London Community News
By Sean Meyer/London Community News/Twitter: Newswriter22
London Mayor Joe Fontana has long said the third and fourth year of his promised zero tax freeze would be fueled by the city’s growing economy.
The mayor stood by his position during the Strategic Priorities and Policy Committee meeting on Monday (April 30), but was open to listening to the impact of that promise before setting this year’s budget target. Faced with a staff recommendation of a 3.8 per cent budget target for 2013, Fontana said he remembers listening to people for the past two years say zero per cent wouldn’t be possible without significant service cuts.
“We worked hard. We managed to find the money, (with) no service cuts. I hear the same sort of discussions today. You can’t fight for zero and then say 3.8 per cent next year, plus water and sewer. Give me a break. That would be folly,” Fontana said. “In my opinion . . . this city needs to focus as much on revenues and how we are going to build our assessment base.”
The members would eventually vote to support a process that has the intention of moving towards zero. Further amendments would also allow for scenarios around the impact of 3.8 per cent, zero percent, a compromise of two per cent, all without utilizing what Ward 7 Councillor Matt Brown described as “cuts to core services.” Brown would eventual move that provision be included in the motion that councillors accepted.
Martin Hayward, city treasurer and chief financial officer, presented a report to the committee that forecast a take hike, based on civic departments, boards and commissions and outside agencies, which would require a 5.5 per cent increase. Such a budget would require very little, Hayward said, in significant cuts.
However, knowing that would never be accepted, Hayward’s report pointed to a 3.8 per cent tax hike that would require approximately $8 million in cuts to achieve. To achieve the zero per cent, the report states, would require a $25.6 million cut to existing civic services.
Most civic departments and boards and commissions would be faced with an 11.6 per cent reduction to absorbed targeted increases in areas such as police (3.5 per cent), fire (three per cent), London Transit (5.7 per cent), and London and Middlesex Housing Corporation (6.2 per cent).
Possible service cuts would be found, the report suggests, in the areas of culture (cutting hours of library and Museum London operation), economic prosperity (reducing support for the convention centre, Tourism London and the London Economic Development Corporation), environmental services (re-evaluating levels of waste disposal and collection), parks and recreation (reducing programs or increasing the price to participate), and transportation services (increasing parking frees and re-examining road maintenance standards).
As the city does not yet know what the exact impact of either the zero per cent freeze, or any potential tax hike, Ward 5 Councillor Joni Baechler suggested putting off the setting of the 2013 departmental budget targets until boards and commissions could return with reports around the impact of the three possible scenarios.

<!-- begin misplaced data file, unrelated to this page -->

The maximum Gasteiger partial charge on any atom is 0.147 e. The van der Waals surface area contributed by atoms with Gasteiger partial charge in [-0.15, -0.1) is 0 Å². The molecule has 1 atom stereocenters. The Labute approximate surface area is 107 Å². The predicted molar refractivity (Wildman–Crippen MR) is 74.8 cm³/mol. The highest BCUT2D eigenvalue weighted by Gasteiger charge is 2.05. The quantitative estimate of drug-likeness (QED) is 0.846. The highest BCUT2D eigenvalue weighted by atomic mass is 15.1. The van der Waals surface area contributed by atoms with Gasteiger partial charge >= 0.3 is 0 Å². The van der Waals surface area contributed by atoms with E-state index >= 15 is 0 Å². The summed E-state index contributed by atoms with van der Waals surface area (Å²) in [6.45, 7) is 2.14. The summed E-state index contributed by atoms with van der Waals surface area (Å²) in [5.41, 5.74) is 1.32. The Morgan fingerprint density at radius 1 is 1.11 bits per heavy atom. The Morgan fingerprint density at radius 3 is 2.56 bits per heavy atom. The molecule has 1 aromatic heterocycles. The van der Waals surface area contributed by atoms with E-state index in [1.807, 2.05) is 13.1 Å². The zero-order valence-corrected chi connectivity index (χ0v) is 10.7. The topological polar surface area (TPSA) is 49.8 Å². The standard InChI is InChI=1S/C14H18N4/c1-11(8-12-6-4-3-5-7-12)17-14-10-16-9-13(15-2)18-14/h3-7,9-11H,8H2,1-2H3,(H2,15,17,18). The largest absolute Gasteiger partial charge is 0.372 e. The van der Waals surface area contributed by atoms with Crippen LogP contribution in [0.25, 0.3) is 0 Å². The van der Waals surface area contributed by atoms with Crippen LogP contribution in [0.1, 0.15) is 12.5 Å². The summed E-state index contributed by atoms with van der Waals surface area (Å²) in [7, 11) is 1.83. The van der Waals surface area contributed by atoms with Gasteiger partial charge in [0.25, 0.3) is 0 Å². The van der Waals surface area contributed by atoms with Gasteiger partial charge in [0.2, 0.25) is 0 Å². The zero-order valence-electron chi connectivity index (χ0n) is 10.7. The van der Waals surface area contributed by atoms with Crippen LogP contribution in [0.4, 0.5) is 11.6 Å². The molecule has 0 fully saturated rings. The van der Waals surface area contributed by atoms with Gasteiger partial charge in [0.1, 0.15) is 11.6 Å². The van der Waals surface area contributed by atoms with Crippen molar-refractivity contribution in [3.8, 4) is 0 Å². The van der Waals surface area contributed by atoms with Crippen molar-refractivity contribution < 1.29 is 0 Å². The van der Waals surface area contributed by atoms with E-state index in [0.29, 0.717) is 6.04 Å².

“The key point is the implications. We don’t know what the implications are of any of these targets. The 3.8 (per cent) is still a cut of $8 million,” Baechler said. “I think only then can we really understand what the implications are of what we are dealing with. After we have had the discussion with the boards and commissions, I think we can move forward. I don’t think anyone around the council horseshoe appreciated how things went last year.”
Ward 4 Councillor Stephen Orser was among those supporting the continued effort to reach a third consecutive zero per cent freeze, adding it is what the people of his ward continue to tell him they want.
“People do believe since we have done it once, since we have done it twice, we can do it a third time,” Orser said. “If that is possible, we shouldn’t shut that door, we should aim for it first.”
Brown’s amendment to ensure there were not cuts to the city’s core services was of concern to Ward 12 Councillor Harold Usher. Usher said adding that point could potentially limit council’s ability to reach its expressed commitment to reach the zero per cent freeze.
“I think we need to look at the implications. And if the implications say any of these affect core services, then we deal with it,” Usher said. “But if we tie the hands right now, when we are giving these three different scenarios, then I am not sure what we are going to get.”
When asked to clarify council’s options, Hayward said councillors should be clear that even though it is difficult to define core and non-core services, any of the three budget scenarios would include some level of cuts.
Ethnic diversity for library board
At the end of a nearly seven-hour meeting, the committee still managed to make a significant decision in support of ethnic diversity.
In replacing the outgoing Jan Lubell from the London Public Library Board, Usher pushed strongly for the appointment German Gutierrez. Gutierrez’s Latino background, Usher said, would be a significant addition to a board that has not included a visible minority since 1994.
The committee supported Gutierrez appointment by an 8-5 vote.
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